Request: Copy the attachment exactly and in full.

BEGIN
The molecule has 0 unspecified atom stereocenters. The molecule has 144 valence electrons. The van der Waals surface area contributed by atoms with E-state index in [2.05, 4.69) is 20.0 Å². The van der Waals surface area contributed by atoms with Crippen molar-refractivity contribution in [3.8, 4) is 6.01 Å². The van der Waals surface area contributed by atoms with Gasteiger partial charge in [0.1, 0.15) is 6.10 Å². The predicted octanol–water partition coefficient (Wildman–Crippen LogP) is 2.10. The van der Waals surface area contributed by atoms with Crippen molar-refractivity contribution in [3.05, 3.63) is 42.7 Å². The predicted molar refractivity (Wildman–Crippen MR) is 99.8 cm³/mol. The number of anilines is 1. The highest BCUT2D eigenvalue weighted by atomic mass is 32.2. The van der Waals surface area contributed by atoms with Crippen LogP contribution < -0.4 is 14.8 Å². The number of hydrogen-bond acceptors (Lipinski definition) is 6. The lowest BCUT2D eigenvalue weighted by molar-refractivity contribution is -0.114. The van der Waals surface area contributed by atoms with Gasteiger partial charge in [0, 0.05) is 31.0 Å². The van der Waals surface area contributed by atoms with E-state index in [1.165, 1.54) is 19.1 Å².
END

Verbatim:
The molecule has 0 unspecified atom stereocenters. The molecule has 144 valence electrons. The van der Waals surface area contributed by atoms with E-state index in [2.05, 4.69) is 20.0 Å². The van der Waals surface area contributed by atoms with Crippen molar-refractivity contribution in [3.8, 4) is 6.01 Å². The van der Waals surface area contributed by atoms with Gasteiger partial charge in [0.1, 0.15) is 6.10 Å². The predicted octanol–water partition coefficient (Wildman–Crippen LogP) is 2.10. The van der Waals surface area contributed by atoms with Crippen molar-refractivity contribution in [3.05, 3.63) is 42.7 Å². The predicted molar refractivity (Wildman–Crippen MR) is 99.8 cm³/mol. The number of anilines is 1. The highest BCUT2D eigenvalue weighted by atomic mass is 32.2. The van der Waals surface area contributed by atoms with Crippen LogP contribution < -0.4 is 14.8 Å². The number of hydrogen-bond acceptors (Lipinski definition) is 6. The lowest BCUT2D eigenvalue weighted by molar-refractivity contribution is -0.114. The van der Waals surface area contributed by atoms with Gasteiger partial charge in [0, 0.05) is 31.0 Å². The van der Waals surface area contributed by atoms with E-state index in [1.165, 1.54) is 19.1 Å².